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\noindent
\textit{British Medical J.}, vol.\ II, p.\ 43, 6 July 1957
and vol.\ II, pp.\ 297--298, 3 August 1957.
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\Huge{269--270}
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\Large{ALLEGED DANGERS OF CIGARETTE-SMOKING}
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\noindent
Your annotation on Dangers of
Cigarette-smoking''\footnote{\textit{British Medical Journal}, June 20,
p.\ 1518.} leads up to the demand that these hazards must be brought
home to the public by all the modern devices of publicity''.  That is
just what some of us with research interests are afraid of.  In recent
wars, for example, we have seen how unscrupulously the modern devices
of publicity'' are liable to be used under the impulsion of fear; and
surely the yellow peril'' of modern times is not the mild and soothing
weed but the original creation of states of frantic alarm.

A common device'' is to point to a real cause for alarm, such as the
increased incidence of lung cancer, and to ascribe it urgent terms to
what is possibly an entirely imaginary cause.  Another, also illustrated
in your annotation, is to ignore the extent to which the claims in
question have aroused rational scepticism.  The phrase in the presence
of the painstaking investigations of statisticians that are seen to have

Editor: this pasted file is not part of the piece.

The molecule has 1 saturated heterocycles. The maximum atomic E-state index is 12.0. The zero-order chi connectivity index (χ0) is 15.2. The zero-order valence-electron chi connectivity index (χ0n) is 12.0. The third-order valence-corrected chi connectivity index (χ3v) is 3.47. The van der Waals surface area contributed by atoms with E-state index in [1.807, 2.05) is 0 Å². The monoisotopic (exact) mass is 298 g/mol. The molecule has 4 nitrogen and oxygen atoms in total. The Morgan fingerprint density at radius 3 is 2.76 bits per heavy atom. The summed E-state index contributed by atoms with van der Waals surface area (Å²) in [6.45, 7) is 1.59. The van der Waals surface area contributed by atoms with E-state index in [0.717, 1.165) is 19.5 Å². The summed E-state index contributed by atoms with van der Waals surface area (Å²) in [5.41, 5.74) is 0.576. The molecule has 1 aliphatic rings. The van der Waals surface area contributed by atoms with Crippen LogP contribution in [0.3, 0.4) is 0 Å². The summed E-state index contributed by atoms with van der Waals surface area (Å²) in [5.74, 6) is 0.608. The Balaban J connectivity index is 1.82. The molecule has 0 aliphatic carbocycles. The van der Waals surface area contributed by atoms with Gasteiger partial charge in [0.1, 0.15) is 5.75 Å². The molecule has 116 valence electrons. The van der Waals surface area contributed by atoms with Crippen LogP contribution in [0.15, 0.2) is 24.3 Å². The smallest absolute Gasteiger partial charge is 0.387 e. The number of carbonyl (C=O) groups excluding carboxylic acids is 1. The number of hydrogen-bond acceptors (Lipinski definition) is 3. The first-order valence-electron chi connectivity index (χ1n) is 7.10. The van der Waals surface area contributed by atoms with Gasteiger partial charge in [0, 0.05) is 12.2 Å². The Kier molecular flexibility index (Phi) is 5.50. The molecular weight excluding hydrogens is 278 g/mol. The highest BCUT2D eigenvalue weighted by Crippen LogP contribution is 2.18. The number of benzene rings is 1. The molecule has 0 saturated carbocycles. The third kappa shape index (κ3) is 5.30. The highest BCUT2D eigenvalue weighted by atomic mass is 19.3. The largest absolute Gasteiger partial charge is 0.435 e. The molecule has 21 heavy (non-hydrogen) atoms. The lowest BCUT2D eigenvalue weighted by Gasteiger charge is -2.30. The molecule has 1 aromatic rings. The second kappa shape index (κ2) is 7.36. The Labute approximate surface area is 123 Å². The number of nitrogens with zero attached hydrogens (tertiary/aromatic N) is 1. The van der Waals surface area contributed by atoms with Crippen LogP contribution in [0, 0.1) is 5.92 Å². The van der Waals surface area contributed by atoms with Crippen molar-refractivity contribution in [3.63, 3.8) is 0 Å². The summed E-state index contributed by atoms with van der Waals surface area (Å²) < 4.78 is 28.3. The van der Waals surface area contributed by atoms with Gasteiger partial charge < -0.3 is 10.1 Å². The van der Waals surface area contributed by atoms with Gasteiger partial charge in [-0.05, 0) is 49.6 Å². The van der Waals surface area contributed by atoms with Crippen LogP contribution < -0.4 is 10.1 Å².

closed every loophole of escape for tobacco as the villain of the
piece'', seems to be pure political rhetoric, even to the curious
practice of escaping through loopholes.  I believe I have seen the
sources of all the evidence cited.  I do see a good deal of other
statisticians.  Many would still fell, as I did about five years ago,
investigation.  None think that the matter is already settled.  The
further investigation seems, however, to have degenerated into the
making of more confident exclamations, with the studied avoidance of the
discussion of those alternative explanations of the facts which still
await exclusion.

Is not the matter serious enough to require more serious treatment?

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\noindent
In the \textit{Journal} of July 20 Dr.\ Robert N.\ C.\ McCurdy writes:
Fisher's criticism\footnote{\textit{British Medical Journal}, July 6,
p.\ 43.} \dots would not be so unfair if he had specified what
alternative explanations of the facts still await exclusion''.  I had
hoped to be brief.  A few days later the B.B.C.\ gave me the opportunity
of putting forward examples of the two classes of alternative theories
which any statistical association, observed without the predictions of a
definite experiment, allows---namely, (1) that the supposed effect is
really the cause, or in this case that incipient cancer, or a
pre-cancerous condition with chronic inflammation, is a factor in
inducing the smoking of cigarettes, or (2) that cigarette smoking and
lung cancer, though not mutually causative, are both influenced by a
common cause, in this case the individual genotype.

The latter unexcluded possibility was known to Dr.\ McCurdy but he
brushes it aside with abundant irony.  Is he really persuaded that this
is the way to arrive at scientific truth?  Dr.\ McCurdy points out
correctly that difference in the genotypic composition of the smoking
classes---non-smokers, cigarette smokers, pipe smokers, etc., would not
explain the secular change in lung cancer incidence.  I have never
thought that it would be charged with this task.  Is it axiomatic that
the differences between smoking classes should have the same cause as